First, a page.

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Hi, this is one of our (almost) daily tastings. Santé!

January 8, 2022





Angus's Corner
From our correspondent and
skilled taster Angus MacRaild in Scotland
Three Glen Moray
I have a big soft spot for Glen Moray, they rarely disappoint I find. And even today, there are quite a few casks around which stand above many other Speysiders I think. Let's try three of them today.


Glen Moray 2008/2021 (54.9%, Francis Cuthbert private cask, cask #5576, bourbon barrel, 233 bottles)

Glen Moray 2008/2021 (54.9%, Francis Cuthbert private cask, cask #5576, bourbon barrel, 233 bottles)
Colour: straw. Nose: quite sweet, but naturally so, a very classy modern 1st fill barrel at first nosing. Lots of posh custard made with dessert wines, coconut water, gorse flower, barley sugars and lemon curd. The epitome of very good modern whisky, a profile which it is hard to be against when presented humbly like this. With water: a little firmer, a notch drier and a few more subtle things like lemon peels, dried herbs and miso. Still overall quite sweet and fresh though. Mouth: good arrival, rather fat and juicy. Lots of vanilla cream, custard pastries, light grassiness, sunflower oil, buttered oatcakes and some hints of sandalwood and mineral oils. With water: as on the nose it's more chalky, grassy, citric and herbal with touches of tiger balm and wintergreen. Very good. Finish: medium in length, sweet but balanced, lemon marmalade, barley sugar again, malt extract and sweet breakfast cereals. Comments: Have you noticed how modern Glen Moray actually tends to be very good?
SGP: 641 - 87 points.



Glen Moray 23 yo 1996/2020 (55.5%, The Whisky Cellar, cask #7849, bourbon barrel, 115 bottles)
Glen Moray 23 yo 1996/2020 (55.5%, The Whisky Cellar, cask #7849, bourbon barrel, 115 bottles)

Glen Moray 23 yo 1996/2020 (55.5%, The Whisky Cellar, cask #7849, bourbon barrel, 115 bottles)
Colour: straw. Nose: one of these extremely natural and charming Speyside noses that's just riddled with straw, freshly kilned malt, crushed oatcakes, breakfast cereals and things like runny honey and golden syrup. You can also add to that some granny smith apples and cider apples smooshed together with a few drops of pumpkinseed oil. A nose you could describe as simple but also complex (what?) I find it effortlessly charming, a style it's impossible to be against. With water: goes further down this route of crispness and sharpness with things like nettle, spearmint and a little mentholated tobacco. Mouth: dusty malt bins (which I eat regularly) watercress, fennel, dried mint and barley sugars with lemon peel. A feeling of crunchiness as well which is quite funny and some nicely tart green acidity, white pepper and gooseberry notes. Fun stuff! With water: becomes fatter and oilier in texture which is very appealing. Olive oil, bouquet garni of dried herbs, flower pollens and quite a few notes of beers such as IPAs and old school shilling ales. Finish: medium in length and becoming rather savoury, on soda breads, fruit scone mix and touches of turmeric and tarragon. Comments: playful, unassuming and effortless - which seems to increasingly be my watchword for these extremely charming Glen Morays. Same quality as the Cuthbert Cask.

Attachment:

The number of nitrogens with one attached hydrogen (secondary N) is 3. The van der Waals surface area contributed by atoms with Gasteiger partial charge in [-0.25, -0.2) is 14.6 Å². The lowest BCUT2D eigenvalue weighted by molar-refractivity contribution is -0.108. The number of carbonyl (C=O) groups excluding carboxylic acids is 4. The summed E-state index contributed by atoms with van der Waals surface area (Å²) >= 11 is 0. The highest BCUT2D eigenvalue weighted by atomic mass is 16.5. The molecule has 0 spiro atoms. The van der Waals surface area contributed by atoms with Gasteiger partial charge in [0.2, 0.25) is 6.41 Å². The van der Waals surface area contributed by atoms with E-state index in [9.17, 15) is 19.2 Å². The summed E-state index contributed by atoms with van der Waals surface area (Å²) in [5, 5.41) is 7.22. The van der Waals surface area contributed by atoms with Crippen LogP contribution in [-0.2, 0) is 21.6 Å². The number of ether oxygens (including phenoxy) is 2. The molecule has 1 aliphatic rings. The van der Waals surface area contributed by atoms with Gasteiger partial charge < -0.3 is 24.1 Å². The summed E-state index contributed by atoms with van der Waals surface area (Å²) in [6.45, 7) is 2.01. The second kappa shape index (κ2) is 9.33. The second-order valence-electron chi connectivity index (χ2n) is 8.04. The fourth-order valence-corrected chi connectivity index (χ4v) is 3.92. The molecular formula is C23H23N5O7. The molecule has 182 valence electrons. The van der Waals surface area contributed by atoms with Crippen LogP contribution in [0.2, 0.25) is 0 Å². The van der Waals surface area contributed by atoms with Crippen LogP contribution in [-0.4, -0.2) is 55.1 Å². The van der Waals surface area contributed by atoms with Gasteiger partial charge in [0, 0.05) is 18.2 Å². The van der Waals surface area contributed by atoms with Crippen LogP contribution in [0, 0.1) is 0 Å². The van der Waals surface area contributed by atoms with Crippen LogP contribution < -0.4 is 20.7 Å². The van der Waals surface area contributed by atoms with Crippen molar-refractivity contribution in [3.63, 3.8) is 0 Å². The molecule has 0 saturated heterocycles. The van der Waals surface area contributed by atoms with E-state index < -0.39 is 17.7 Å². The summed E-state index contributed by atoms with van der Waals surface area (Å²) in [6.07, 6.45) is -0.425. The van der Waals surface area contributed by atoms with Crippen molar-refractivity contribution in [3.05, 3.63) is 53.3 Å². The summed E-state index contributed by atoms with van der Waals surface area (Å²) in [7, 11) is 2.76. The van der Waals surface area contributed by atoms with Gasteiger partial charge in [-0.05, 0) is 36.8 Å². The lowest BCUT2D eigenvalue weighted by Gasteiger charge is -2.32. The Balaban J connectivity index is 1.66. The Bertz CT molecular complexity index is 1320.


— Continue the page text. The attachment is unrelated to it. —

SGP: 551 - 87 points.



Glen Moray 10 yo 1986/1997 (59.1%, Scotch Malt Whisky Society, #35.15)

Glen Moray 10 yo 1986/1997 (59.1%, Scotch Malt Whisky Society, #35.15)
An random oldie from the middle years of the SMWS - there were sublime whiskies during this era, and also total clunkers. Let's see which end of the spectrum this wee Glen Moray strays towards… Colour: pale straw. Nose: quite a different style, this is bolder, fatter, drier and more petrolic. A richer style of distillate overall but still rather classy I think. Barley sugars, lemon barley water, chalk, putty and pressed flowers. With water: really now on white flowers, chalk, pollens, sunflower oil, bread dough and oatcakes. Austere, but lightly so. Mouth: there's old style, then there's modern style, and then there's something like this, which we should perhaps start calling 'middle style'. A rather lovely mix of petrols, cooking oils, mineral oils, putty, linseed oil, lemon peel, citronella and toasted seeds, brown bread and various types of scone dough. Some wee hints of white stone fruit as well. Quite different from the other two but this is high quality distillate. With water: nutty muesli, more thick cooking oils, watercress, lanolin and suet. The texture is really quite thick now, emphasising all these oils and putty vibes. Finish: good length, rather dry, chiselled, sharp and peppery with chunky cereals and toasted breads. Comments: the fun side of intellectual whiskies. A definite departure in distillate style from the other two, but this is still high quality, very fun, characterful whisky. I doubt there's too many other Speysiders from this production era that would stand up well at this age in relatively restrained wood. 87 again, so: strike!
SGP: 461 - 87 points.




More tasting notesCheck the index of all Glen Moray we've tasted so far







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